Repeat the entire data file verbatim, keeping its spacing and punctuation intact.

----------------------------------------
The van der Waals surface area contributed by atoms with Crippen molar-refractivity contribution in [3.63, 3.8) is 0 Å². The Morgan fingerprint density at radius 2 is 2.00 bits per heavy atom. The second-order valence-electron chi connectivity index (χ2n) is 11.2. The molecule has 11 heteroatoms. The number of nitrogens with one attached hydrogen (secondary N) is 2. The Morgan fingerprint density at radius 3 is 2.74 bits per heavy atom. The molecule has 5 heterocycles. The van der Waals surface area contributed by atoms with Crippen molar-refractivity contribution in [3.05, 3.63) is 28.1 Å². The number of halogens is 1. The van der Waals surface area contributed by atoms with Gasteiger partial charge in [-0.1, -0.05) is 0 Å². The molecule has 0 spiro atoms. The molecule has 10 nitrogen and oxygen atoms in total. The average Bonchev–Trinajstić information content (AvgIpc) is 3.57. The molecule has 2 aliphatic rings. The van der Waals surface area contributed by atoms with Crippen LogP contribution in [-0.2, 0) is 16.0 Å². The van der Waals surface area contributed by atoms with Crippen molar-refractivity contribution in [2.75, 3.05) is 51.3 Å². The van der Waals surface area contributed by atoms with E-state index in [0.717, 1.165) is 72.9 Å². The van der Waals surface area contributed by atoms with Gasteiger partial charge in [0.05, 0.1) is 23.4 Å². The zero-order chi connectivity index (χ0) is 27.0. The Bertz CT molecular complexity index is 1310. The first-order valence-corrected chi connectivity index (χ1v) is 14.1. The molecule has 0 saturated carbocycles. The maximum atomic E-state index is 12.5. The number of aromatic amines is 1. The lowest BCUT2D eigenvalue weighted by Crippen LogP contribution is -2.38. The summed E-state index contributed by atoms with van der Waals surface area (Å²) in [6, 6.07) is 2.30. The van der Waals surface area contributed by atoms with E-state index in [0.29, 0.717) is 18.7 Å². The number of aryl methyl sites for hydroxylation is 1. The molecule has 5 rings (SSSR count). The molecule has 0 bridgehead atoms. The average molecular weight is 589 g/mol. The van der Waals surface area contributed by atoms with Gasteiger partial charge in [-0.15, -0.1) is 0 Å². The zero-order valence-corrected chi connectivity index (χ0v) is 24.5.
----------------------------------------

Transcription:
The van der Waals surface area contributed by atoms with Crippen molar-refractivity contribution in [3.63, 3.8) is 0 Å². The Morgan fingerprint density at radius 2 is 2.00 bits per heavy atom. The second-order valence-electron chi connectivity index (χ2n) is 11.2. The molecule has 11 heteroatoms. The number of nitrogens with one attached hydrogen (secondary N) is 2. The Morgan fingerprint density at radius 3 is 2.74 bits per heavy atom. The molecule has 5 heterocycles. The van der Waals surface area contributed by atoms with Crippen molar-refractivity contribution in [3.05, 3.63) is 28.1 Å². The number of halogens is 1. The van der Waals surface area contributed by atoms with Gasteiger partial charge in [-0.1, -0.05) is 0 Å². The molecule has 0 spiro atoms. The molecule has 10 nitrogen and oxygen atoms in total. The average Bonchev–Trinajstić information content (AvgIpc) is 3.57. The molecule has 2 aliphatic rings. The van der Waals surface area contributed by atoms with Crippen LogP contribution in [-0.2, 0) is 16.0 Å². The van der Waals surface area contributed by atoms with Crippen molar-refractivity contribution in [2.75, 3.05) is 51.3 Å². The van der Waals surface area contributed by atoms with E-state index in [0.717, 1.165) is 72.9 Å². The van der Waals surface area contributed by atoms with Gasteiger partial charge in [0.05, 0.1) is 23.4 Å². The zero-order chi connectivity index (χ0) is 27.0. The Bertz CT molecular complexity index is 1310. The first-order valence-corrected chi connectivity index (χ1v) is 14.1. The molecule has 0 saturated carbocycles. The maximum atomic E-state index is 12.5. The number of aromatic amines is 1. The lowest BCUT2D eigenvalue weighted by Crippen LogP contribution is -2.38. The summed E-state index contributed by atoms with van der Waals surface area (Å²) in [6, 6.07) is 2.30. The van der Waals surface area contributed by atoms with E-state index in [0.29, 0.717) is 18.7 Å². The number of aryl methyl sites for hydroxylation is 1. The molecule has 5 rings (SSSR count). The molecule has 0 bridgehead atoms. The average molecular weight is 589 g/mol. The van der Waals surface area contributed by atoms with Gasteiger partial charge in [-0.15, -0.1) is 0 Å². The zero-order valence-corrected chi connectivity index (χ0v) is 24.5.